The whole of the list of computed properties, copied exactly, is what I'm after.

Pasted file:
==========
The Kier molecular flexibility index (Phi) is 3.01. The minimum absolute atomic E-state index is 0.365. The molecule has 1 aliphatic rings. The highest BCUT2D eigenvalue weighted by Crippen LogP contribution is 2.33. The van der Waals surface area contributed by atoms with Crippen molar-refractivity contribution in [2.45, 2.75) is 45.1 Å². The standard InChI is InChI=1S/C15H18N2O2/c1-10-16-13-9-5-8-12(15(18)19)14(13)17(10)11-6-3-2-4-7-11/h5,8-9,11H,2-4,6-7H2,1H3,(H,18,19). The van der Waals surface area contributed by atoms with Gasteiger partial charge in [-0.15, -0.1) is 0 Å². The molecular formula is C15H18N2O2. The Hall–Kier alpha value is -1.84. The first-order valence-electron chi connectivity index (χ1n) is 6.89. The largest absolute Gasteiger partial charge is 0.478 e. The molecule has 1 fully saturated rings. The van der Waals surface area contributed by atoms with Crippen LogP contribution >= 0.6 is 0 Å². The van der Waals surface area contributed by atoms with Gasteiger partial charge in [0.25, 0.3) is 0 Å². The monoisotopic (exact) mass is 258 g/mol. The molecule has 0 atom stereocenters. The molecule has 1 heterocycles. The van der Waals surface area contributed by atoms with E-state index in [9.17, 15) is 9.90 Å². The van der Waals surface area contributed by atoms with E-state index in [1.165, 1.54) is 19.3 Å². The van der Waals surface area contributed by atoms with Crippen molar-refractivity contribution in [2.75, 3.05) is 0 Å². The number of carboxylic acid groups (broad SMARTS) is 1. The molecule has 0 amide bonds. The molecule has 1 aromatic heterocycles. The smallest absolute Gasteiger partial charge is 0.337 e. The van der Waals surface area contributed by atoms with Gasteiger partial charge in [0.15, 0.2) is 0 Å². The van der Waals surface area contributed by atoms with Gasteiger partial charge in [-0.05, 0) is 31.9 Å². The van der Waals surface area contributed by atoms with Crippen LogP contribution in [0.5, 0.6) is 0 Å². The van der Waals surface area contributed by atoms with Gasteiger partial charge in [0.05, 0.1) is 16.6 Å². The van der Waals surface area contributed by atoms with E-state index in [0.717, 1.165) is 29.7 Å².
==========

The Kier molecular flexibility index (Phi) is 3.01. The minimum absolute atomic E-state index is 0.365. The molecule has 1 aliphatic rings. The highest BCUT2D eigenvalue weighted by Crippen LogP contribution is 2.33. The van der Waals surface area contributed by atoms with Crippen molar-refractivity contribution in [2.45, 2.75) is 45.1 Å². The standard InChI is InChI=1S/C15H18N2O2/c1-10-16-13-9-5-8-12(15(18)19)14(13)17(10)11-6-3-2-4-7-11/h5,8-9,11H,2-4,6-7H2,1H3,(H,18,19). The van der Waals surface area contributed by atoms with Gasteiger partial charge in [-0.15, -0.1) is 0 Å². The molecular formula is C15H18N2O2. The Hall–Kier alpha value is -1.84. The first-order valence-electron chi connectivity index (χ1n) is 6.89. The largest absolute Gasteiger partial charge is 0.478 e. The molecule has 1 fully saturated rings. The van der Waals surface area contributed by atoms with Crippen LogP contribution >= 0.6 is 0 Å². The van der Waals surface area contributed by atoms with Gasteiger partial charge in [0.25, 0.3) is 0 Å². The monoisotopic (exact) mass is 258 g/mol. The molecule has 0 atom stereocenters. The molecule has 1 heterocycles. The van der Waals surface area contributed by atoms with E-state index in [9.17, 15) is 9.90 Å². The van der Waals surface area contributed by atoms with E-state index in [1.165, 1.54) is 19.3 Å². The van der Waals surface area contributed by atoms with Crippen molar-refractivity contribution in [2.75, 3.05) is 0 Å². The number of carboxylic acid groups (broad SMARTS) is 1. The molecule has 0 amide bonds. The molecule has 1 aromatic heterocycles. The smallest absolute Gasteiger partial charge is 0.337 e. The van der Waals surface area contributed by atoms with Gasteiger partial charge in [0.15, 0.2) is 0 Å². The van der Waals surface area contributed by atoms with Gasteiger partial charge in [-0.05, 0) is 31.9 Å². The van der Waals surface area contributed by atoms with Crippen LogP contribution in [0.5, 0.6) is 0 Å². The van der Waals surface area contributed by atoms with Gasteiger partial charge in [0.05, 0.1) is 16.6 Å². The van der Waals surface area contributed by atoms with E-state index in [0.717, 1.165) is 29.7 Å².